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Do English speakers say something like "he pushed him back", even if they know who this "he" and who that "him" is, referring to two different people with the same pronoun? Or would they say something like "he pushed that guy" or "that guy pushed him"?

  • In what context? If Sam pushed John, and then John pushed Sam then I might well say he pushed him back. He and him lack antecedents in the sentence, but with context the subjects may be inferred. – Elliott Frisch Feb 24 '16 at 2:05
  • Any context. What I'm asking is that if anyone would refer to two different people with just one pronoun. The context doesn't really matter here. You can think of anything. – Vun-Hugh Vaw Feb 24 '16 at 2:08
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    Then the answer is yes. – Elliott Frisch Feb 24 '16 at 2:19
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    Yes, in the right context, where the antecedents of the two pronouns were reasonably obvious, that sentence might easily be said. One does need to use care with such constructions, though, especially when editing the text you wrote yesterday, as it's easy to forget how much it all depends on context. – Hot Licks Feb 24 '16 at 2:37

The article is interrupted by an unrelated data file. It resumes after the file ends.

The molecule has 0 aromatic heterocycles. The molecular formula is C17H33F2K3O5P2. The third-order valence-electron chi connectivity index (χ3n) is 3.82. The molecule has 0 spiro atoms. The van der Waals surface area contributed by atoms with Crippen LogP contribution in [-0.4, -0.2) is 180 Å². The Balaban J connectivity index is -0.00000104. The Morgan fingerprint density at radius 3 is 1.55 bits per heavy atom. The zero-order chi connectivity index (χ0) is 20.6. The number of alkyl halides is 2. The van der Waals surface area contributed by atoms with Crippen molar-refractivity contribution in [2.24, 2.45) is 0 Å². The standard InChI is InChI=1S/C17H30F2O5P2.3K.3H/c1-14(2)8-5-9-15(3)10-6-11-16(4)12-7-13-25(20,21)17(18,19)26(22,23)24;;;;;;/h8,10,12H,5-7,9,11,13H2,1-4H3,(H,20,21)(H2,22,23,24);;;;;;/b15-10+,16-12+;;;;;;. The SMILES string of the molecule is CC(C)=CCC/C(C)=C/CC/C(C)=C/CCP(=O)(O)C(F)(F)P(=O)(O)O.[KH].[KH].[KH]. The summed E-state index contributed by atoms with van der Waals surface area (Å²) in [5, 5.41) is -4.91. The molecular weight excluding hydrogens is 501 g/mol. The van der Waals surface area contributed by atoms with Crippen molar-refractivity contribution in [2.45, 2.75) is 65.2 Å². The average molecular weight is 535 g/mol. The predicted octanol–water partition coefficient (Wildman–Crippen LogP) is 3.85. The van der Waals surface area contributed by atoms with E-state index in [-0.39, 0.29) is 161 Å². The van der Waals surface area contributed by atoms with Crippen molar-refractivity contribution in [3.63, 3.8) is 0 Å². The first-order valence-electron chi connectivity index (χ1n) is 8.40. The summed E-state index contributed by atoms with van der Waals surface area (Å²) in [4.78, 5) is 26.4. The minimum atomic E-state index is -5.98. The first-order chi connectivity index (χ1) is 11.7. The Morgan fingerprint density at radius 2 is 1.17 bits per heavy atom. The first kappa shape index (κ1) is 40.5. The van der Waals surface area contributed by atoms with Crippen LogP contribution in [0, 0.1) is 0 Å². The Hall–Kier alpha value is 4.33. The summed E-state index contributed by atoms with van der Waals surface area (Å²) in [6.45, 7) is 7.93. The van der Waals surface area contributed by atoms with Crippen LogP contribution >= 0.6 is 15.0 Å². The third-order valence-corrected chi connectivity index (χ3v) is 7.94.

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    So true. If Jim saw John and he told him that he had to leave town, we're in trouble. – Rob_Ster Feb 24 '16 at 2:50
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Yes. It's common when someone's telling a story out loud, for example. Context, cadence, and emphasis can all help clarify the meaning. But it's common enough in writing too, when the meaning is clear from context, as in this New York Times article:

Mr. Shultz said the President was ''astonished'' when he told him about the plan in December.

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